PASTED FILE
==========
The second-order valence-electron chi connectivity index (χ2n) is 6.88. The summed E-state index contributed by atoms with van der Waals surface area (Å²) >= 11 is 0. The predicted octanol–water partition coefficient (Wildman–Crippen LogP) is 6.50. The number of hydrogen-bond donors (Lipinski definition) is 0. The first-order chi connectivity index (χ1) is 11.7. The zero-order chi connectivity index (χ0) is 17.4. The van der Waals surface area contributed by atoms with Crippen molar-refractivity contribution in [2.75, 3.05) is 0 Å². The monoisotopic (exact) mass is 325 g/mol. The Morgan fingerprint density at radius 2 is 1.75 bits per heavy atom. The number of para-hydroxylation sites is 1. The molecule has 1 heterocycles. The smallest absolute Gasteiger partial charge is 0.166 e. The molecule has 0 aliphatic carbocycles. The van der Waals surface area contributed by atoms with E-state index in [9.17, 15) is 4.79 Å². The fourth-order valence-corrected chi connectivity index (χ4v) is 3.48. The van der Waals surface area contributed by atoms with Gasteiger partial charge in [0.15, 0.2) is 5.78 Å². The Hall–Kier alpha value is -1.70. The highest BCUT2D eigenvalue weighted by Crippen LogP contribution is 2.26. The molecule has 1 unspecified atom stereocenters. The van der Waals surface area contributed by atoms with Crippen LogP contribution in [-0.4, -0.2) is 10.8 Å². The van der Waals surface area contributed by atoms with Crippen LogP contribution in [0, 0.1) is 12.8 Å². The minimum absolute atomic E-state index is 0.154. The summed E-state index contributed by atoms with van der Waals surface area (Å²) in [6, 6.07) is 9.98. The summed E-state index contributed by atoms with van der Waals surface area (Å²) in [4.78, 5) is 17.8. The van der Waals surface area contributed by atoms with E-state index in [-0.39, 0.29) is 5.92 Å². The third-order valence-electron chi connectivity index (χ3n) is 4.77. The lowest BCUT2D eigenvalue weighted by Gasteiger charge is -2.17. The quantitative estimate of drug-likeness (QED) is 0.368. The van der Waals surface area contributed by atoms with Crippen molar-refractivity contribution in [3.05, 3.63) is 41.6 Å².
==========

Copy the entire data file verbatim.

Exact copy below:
The second-order valence-electron chi connectivity index (χ2n) is 6.88. The summed E-state index contributed by atoms with van der Waals surface area (Å²) >= 11 is 0. The predicted octanol–water partition coefficient (Wildman–Crippen LogP) is 6.50. The number of hydrogen-bond donors (Lipinski definition) is 0. The first-order chi connectivity index (χ1) is 11.7. The zero-order chi connectivity index (χ0) is 17.4. The van der Waals surface area contributed by atoms with Crippen molar-refractivity contribution in [2.75, 3.05) is 0 Å². The monoisotopic (exact) mass is 325 g/mol. The Morgan fingerprint density at radius 2 is 1.75 bits per heavy atom. The number of para-hydroxylation sites is 1. The molecule has 1 heterocycles. The smallest absolute Gasteiger partial charge is 0.166 e. The molecule has 0 aliphatic carbocycles. The van der Waals surface area contributed by atoms with E-state index in [9.17, 15) is 4.79 Å². The fourth-order valence-corrected chi connectivity index (χ4v) is 3.48. The van der Waals surface area contributed by atoms with Gasteiger partial charge in [0.15, 0.2) is 5.78 Å². The Hall–Kier alpha value is -1.70. The highest BCUT2D eigenvalue weighted by Crippen LogP contribution is 2.26. The molecule has 1 unspecified atom stereocenters. The van der Waals surface area contributed by atoms with Crippen LogP contribution in [-0.4, -0.2) is 10.8 Å². The van der Waals surface area contributed by atoms with Crippen LogP contribution in [0, 0.1) is 12.8 Å². The minimum absolute atomic E-state index is 0.154. The summed E-state index contributed by atoms with van der Waals surface area (Å²) in [6, 6.07) is 9.98. The summed E-state index contributed by atoms with van der Waals surface area (Å²) in [4.78, 5) is 17.8. The van der Waals surface area contributed by atoms with E-state index in [-0.39, 0.29) is 5.92 Å². The third-order valence-electron chi connectivity index (χ3n) is 4.77. The lowest BCUT2D eigenvalue weighted by Gasteiger charge is -2.17. The quantitative estimate of drug-likeness (QED) is 0.368. The van der Waals surface area contributed by atoms with Crippen molar-refractivity contribution in [3.05, 3.63) is 41.6 Å².